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I won’t back down: Lehohla

Staff Reporter

MASERU — Deputy Prime Minister Lesao Lehohla (pictured right) says he will not back down on his bold claims to parliament that police have not tortured or brutalised people since 2007.

A fortnight ago Lehohla, who is also the home affairs minister, denied in parliament that there had been cases of police beating, torturing and brutalising suspects as well as innocent people.

However, evidence from the Police Complaints Authority (PCA) and more than 40 lawsuits that individuals have filed against the police proves that Lehohla’s statement was false.

There are also some cases that police have lost after being sued for assault, torture and unlawful arrest by individuals.

Court rulings show that the police have been ordered to pay damages worth hundreds of thousands of maloti after losing numerous lawsuits.

Yet even this evidence does not seem to have persuaded Lehohla, who is also the leader of the august House, to withdraw his claims.

Instead, he told the Sunday Express in an interview last week that he stands by every word he told parliament.

“If I admit that people have been beaten I will be pleading guilty,” Lehohla said when asked whether he was prepared to take back his claims in the light of overwhelming evidence of police brutality detailed in last week’s issue of the Sunday Express.

He said he was not prepared to admit that police officers have tortured detainees “until they (police officers) have been proven guilty by the courts of law”.

In the meantime opposition leaders have condemned the deputy prime minister for what they said was a “deliberate attempt to mislead parliament and the nation”.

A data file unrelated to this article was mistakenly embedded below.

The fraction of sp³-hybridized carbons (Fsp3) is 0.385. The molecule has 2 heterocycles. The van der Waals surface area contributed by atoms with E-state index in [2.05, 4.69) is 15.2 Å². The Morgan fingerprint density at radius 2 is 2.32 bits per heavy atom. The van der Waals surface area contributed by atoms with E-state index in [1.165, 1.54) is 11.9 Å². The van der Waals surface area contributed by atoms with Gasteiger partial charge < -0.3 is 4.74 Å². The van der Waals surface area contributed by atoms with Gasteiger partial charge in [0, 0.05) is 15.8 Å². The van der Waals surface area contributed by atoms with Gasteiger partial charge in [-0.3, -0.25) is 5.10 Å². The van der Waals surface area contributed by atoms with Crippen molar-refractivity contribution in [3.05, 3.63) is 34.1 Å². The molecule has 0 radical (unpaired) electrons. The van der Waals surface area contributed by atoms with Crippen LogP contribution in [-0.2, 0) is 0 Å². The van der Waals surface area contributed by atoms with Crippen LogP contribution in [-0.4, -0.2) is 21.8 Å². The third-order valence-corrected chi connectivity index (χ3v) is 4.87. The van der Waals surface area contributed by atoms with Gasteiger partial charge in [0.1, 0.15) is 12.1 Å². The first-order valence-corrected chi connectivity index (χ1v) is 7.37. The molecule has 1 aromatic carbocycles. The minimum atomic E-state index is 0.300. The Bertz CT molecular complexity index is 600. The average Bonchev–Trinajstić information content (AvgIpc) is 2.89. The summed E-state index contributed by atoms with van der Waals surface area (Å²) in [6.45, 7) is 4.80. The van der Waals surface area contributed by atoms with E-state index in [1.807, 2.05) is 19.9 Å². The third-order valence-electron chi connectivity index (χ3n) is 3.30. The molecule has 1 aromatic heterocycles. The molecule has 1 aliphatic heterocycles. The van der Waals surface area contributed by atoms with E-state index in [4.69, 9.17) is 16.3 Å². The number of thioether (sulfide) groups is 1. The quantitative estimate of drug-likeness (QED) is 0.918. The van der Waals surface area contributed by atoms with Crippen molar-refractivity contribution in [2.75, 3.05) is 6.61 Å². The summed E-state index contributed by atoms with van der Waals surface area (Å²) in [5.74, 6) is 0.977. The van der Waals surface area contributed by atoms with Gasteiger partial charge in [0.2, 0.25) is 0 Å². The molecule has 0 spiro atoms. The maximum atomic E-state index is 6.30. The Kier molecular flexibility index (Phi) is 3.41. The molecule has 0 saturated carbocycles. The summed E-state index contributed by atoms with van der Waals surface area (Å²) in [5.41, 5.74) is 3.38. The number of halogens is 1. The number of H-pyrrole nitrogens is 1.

Sello Maphalla, the deputy leader of the Lesotho Workers Party, said he was “shocked that Ntate Lehohla could deny such obvious things that everyone knows”.

Maphalla is the one who posed the question about the alleged police brutality to Lehohla.

The deputy prime minister said his answer in parliament was based on information he got from the police.

“That was unfortunate,” Maphalla said in reference to Lehohla’s denials.

“Because I respect him as a politician I don’t want to say he was lying but would rather say his answers were not very close to the truth,” he added.

All Basotho Convention party leader, Thomas Thabane, said although police’s handling of suspects had improved it would be “foolish for anyone to claim that there are no cases of officers brutalising people”.

“It’s true that the police have become less brutal in recent years but for the deputy prime minister to say all of them are angels is a lie,” he said.

“There are cases where police officers have brutalised people. The cases are there in the courts. There are lawyers who are representing these victims.”

Prominent human rights lawyer Haae Phoofolo, who has a number of clients seeking damages against the police for assault, described Lehohla’s denial as “disturbing”.

“It’s not right for the deputy prime minister to make such statements when there are people who are already making claims against the police,” Phoofolo said.

Irked by Lehohla’s denials Maphalla said he was now gathering evidence to prove that the police have indeed assaulted and tortured people.

“I am worried about what might happen if the deputy prime minister’s claims are not challenged with hard evidence,” he said. 

So far he has talked to lawyers, gone through court records and talked to some victims. All indications, he said, were showing that “people have been brutalised by the police”.

He will present his findings when parliament resumes after the Easter break.

“I will confront him with the evidence and I don’t think he will insist on his initial claims.”

Lehohla said his ministry will take action against police officers if the courts of law find them guilty of torturing suspects.

“Appropriate action will be taken against police officers whom the courts have found guilty of torturing people and say: ‘you have exceeded your mandate’,” he added.

“The police complaints office has the records. The matters are in court and we will take action once the courts have given judgment.”

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